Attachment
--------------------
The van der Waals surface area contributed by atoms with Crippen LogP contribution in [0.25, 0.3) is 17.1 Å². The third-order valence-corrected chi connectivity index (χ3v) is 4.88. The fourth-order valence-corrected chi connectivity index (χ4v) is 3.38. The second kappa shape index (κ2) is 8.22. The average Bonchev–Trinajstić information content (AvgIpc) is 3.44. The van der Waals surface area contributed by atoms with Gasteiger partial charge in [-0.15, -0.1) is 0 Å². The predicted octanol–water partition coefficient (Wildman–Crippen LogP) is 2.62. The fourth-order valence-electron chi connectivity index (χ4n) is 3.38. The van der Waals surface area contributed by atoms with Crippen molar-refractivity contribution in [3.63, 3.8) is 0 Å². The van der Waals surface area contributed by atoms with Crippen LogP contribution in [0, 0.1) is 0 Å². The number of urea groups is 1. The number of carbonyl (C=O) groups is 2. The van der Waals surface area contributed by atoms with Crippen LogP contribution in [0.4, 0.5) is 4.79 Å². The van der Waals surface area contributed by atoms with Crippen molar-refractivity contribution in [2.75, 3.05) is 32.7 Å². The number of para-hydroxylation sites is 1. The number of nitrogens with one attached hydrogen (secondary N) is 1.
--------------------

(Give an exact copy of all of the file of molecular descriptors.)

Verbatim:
The van der Waals surface area contributed by atoms with Crippen LogP contribution in [0.25, 0.3) is 17.1 Å². The third-order valence-corrected chi connectivity index (χ3v) is 4.88. The fourth-order valence-corrected chi connectivity index (χ4v) is 3.38. The second kappa shape index (κ2) is 8.22. The average Bonchev–Trinajstić information content (AvgIpc) is 3.44. The van der Waals surface area contributed by atoms with Gasteiger partial charge in [-0.15, -0.1) is 0 Å². The predicted octanol–water partition coefficient (Wildman–Crippen LogP) is 2.62. The fourth-order valence-electron chi connectivity index (χ4n) is 3.38. The van der Waals surface area contributed by atoms with Crippen molar-refractivity contribution in [3.63, 3.8) is 0 Å². The van der Waals surface area contributed by atoms with Crippen LogP contribution in [0, 0.1) is 0 Å². The number of urea groups is 1. The number of carbonyl (C=O) groups is 2. The van der Waals surface area contributed by atoms with Crippen LogP contribution in [0.4, 0.5) is 4.79 Å². The van der Waals surface area contributed by atoms with Crippen molar-refractivity contribution in [2.75, 3.05) is 32.7 Å². The number of para-hydroxylation sites is 1. The number of nitrogens with one attached hydrogen (secondary N) is 1.